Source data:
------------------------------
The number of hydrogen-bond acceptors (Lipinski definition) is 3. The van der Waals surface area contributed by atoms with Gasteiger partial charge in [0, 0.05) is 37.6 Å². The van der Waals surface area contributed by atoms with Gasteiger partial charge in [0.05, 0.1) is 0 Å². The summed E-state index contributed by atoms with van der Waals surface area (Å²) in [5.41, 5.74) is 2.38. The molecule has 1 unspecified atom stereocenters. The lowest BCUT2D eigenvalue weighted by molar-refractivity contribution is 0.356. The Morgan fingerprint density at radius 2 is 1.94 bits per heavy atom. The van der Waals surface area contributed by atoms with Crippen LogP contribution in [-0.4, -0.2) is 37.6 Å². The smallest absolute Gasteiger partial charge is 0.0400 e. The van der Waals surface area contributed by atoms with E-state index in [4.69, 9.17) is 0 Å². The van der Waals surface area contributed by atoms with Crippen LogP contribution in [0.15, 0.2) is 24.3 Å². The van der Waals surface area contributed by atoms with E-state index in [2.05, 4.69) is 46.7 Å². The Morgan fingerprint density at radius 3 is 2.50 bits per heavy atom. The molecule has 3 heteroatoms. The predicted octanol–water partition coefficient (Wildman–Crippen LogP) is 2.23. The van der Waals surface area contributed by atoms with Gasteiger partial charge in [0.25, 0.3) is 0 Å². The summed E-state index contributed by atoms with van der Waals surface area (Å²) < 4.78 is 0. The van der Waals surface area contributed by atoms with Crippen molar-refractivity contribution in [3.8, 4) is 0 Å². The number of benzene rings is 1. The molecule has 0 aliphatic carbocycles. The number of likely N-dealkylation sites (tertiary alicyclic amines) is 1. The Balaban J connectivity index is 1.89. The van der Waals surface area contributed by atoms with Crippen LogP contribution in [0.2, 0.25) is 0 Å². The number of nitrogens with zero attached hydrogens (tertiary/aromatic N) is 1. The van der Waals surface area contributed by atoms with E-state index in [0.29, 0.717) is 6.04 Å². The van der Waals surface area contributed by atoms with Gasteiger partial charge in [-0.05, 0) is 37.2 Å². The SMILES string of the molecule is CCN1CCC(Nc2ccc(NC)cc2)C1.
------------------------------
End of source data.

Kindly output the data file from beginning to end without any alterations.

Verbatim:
The number of hydrogen-bond acceptors (Lipinski definition) is 3. The van der Waals surface area contributed by atoms with Gasteiger partial charge in [0, 0.05) is 37.6 Å². The van der Waals surface area contributed by atoms with Gasteiger partial charge in [0.05, 0.1) is 0 Å². The summed E-state index contributed by atoms with van der Waals surface area (Å²) in [5.41, 5.74) is 2.38. The molecule has 1 unspecified atom stereocenters. The lowest BCUT2D eigenvalue weighted by molar-refractivity contribution is 0.356. The Morgan fingerprint density at radius 2 is 1.94 bits per heavy atom. The van der Waals surface area contributed by atoms with Crippen LogP contribution in [-0.4, -0.2) is 37.6 Å². The smallest absolute Gasteiger partial charge is 0.0400 e. The van der Waals surface area contributed by atoms with E-state index in [4.69, 9.17) is 0 Å². The van der Waals surface area contributed by atoms with Crippen LogP contribution in [0.15, 0.2) is 24.3 Å². The van der Waals surface area contributed by atoms with E-state index in [2.05, 4.69) is 46.7 Å². The Morgan fingerprint density at radius 3 is 2.50 bits per heavy atom. The molecule has 3 heteroatoms. The predicted octanol–water partition coefficient (Wildman–Crippen LogP) is 2.23. The van der Waals surface area contributed by atoms with Gasteiger partial charge in [0.25, 0.3) is 0 Å². The summed E-state index contributed by atoms with van der Waals surface area (Å²) < 4.78 is 0. The van der Waals surface area contributed by atoms with Crippen molar-refractivity contribution in [3.8, 4) is 0 Å². The number of benzene rings is 1. The molecule has 0 aliphatic carbocycles. The number of likely N-dealkylation sites (tertiary alicyclic amines) is 1. The Balaban J connectivity index is 1.89. The van der Waals surface area contributed by atoms with Crippen LogP contribution in [0.2, 0.25) is 0 Å². The number of nitrogens with zero attached hydrogens (tertiary/aromatic N) is 1. The van der Waals surface area contributed by atoms with E-state index in [0.29, 0.717) is 6.04 Å². The van der Waals surface area contributed by atoms with Gasteiger partial charge in [-0.05, 0) is 37.2 Å². The SMILES string of the molecule is CCN1CCC(Nc2ccc(NC)cc2)C1.